The 30mm grenade pod and 30mm DGL are under-barrel launchers that can be fitted to rifles. The 30mm IGL may be thought of as a grenade launcher with an under-barrel rifle! The grenade launcher itself is a semi-automatic weapon with a six or ten round box magazine. Larger, drum magazines may be encountered. The ammunition is derived from that used in the GL-pod and DGL. These, in turn, are derived from contemporary hand grenade and 30mm mini-missile warhead technology. Rather than using a superimposed system the round have more conventional aluminium or polymer cases. Several emag versions of IGLs became available in 2095.
Grenades from a conventional IGL have a similar velocity to those from a GL-pod or DGL, all being designed to produce the same tolerable level of recoil to the user. Emag IGL offer the option of variable grenade velocity. Grenades can be fired at lower velocities for short-ranged high trajectory fire. Velocities of 200-300 yd/s or more allow for flatter, longer range shots, but with corresponding increases in felt recoil. Grenades are also prone to be less accurate if travelling at trans-sonic velocities.
As might be expected, an IGL has all the sighting, range-finding and fire control systems that might be expected for a weapon using smart-fused grenades. IGLs are claimed to be more accurate than GL-pods or DGLs, although some dispute there is a significant difference in actual combat.
Grenade launchers have a relatively long minimum range so many armies fit the IGL with a “kinetic energy” component: a stockless, short-barrelled variant of a battle rifle, BCR or PDW.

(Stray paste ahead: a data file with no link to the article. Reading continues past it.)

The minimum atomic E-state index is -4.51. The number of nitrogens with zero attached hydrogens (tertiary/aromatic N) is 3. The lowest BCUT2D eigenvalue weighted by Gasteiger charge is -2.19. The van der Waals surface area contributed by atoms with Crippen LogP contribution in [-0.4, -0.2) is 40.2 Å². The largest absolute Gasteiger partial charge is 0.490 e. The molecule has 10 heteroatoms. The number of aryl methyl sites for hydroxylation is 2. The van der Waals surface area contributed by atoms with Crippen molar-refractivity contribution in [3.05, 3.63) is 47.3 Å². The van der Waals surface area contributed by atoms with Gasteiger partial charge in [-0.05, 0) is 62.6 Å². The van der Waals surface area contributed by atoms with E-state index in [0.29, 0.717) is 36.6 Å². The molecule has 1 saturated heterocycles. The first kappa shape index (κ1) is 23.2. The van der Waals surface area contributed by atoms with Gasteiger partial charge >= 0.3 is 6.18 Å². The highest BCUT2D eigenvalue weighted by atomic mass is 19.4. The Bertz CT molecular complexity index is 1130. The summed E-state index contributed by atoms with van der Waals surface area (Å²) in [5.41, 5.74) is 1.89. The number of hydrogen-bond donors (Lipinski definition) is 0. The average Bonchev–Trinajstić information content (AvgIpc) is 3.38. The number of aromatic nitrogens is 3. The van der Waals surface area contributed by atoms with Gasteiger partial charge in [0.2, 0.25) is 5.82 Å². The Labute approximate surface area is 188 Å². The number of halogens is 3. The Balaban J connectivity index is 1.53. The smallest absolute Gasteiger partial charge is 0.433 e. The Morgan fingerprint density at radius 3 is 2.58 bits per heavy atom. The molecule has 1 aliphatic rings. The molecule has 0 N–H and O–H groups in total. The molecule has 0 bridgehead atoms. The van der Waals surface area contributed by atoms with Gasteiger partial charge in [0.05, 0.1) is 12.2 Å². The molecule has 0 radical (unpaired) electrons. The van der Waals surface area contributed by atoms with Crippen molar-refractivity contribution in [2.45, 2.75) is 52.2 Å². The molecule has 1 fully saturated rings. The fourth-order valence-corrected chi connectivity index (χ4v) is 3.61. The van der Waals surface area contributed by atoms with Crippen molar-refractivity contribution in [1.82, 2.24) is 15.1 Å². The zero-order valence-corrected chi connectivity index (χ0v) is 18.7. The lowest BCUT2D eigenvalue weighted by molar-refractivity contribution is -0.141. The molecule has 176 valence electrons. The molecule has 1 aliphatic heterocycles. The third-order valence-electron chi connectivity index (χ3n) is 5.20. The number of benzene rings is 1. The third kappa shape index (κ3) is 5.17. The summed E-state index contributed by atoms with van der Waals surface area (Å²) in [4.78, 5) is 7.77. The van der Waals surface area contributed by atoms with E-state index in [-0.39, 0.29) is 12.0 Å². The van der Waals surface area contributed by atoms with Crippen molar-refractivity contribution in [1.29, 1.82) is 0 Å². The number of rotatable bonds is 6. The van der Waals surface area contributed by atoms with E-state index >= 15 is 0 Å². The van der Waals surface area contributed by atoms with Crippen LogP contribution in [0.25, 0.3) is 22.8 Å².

The addition of the KE component further increases the weight of the weapon system and reduces its responsiveness in either mode. For rifles the excessively shortened barrel significantly reduces performance. Blast and flash are also a problem with such short barrels. +1 Hearing and +1 Vision to spot a firer in the dark.
Where possible or permitted some users remove the KE component. Others consider the KE component as only for emergencies and reduce the weight of rifle ammunition carried accordingly.

Tuesday, 25 December 2018

New Movement and Scatter System for GURPS.

A hexagonal grid combat map is commonly used in GURPS. The conventions for using it are described in Chapter 12, Book 2 of the Basic Rules.

Under these rules a figure must always face one side of a “hex”. If a figure wishes to move in a direction other than the principle six this involves a non-linear path. In the real world people do make course changes of 45 or 90 degrees!

Many table-top games do not use squares or hexes. Movement distance is measured and figures are moved, independent of markings on the surface. An example of this is classic Car Wars. The grid on the map was just an aid and vehicles and figures could cross it at any vector.

Such a system can easily be adapted to GURPS. One inch/25mm per yard is a convenient scale and very suitable for readily available 25-32mm figures, which often have bases of an inch or smaller. Where Chapter 12 says “hex” or “movement point” “inch” can usually be substituted.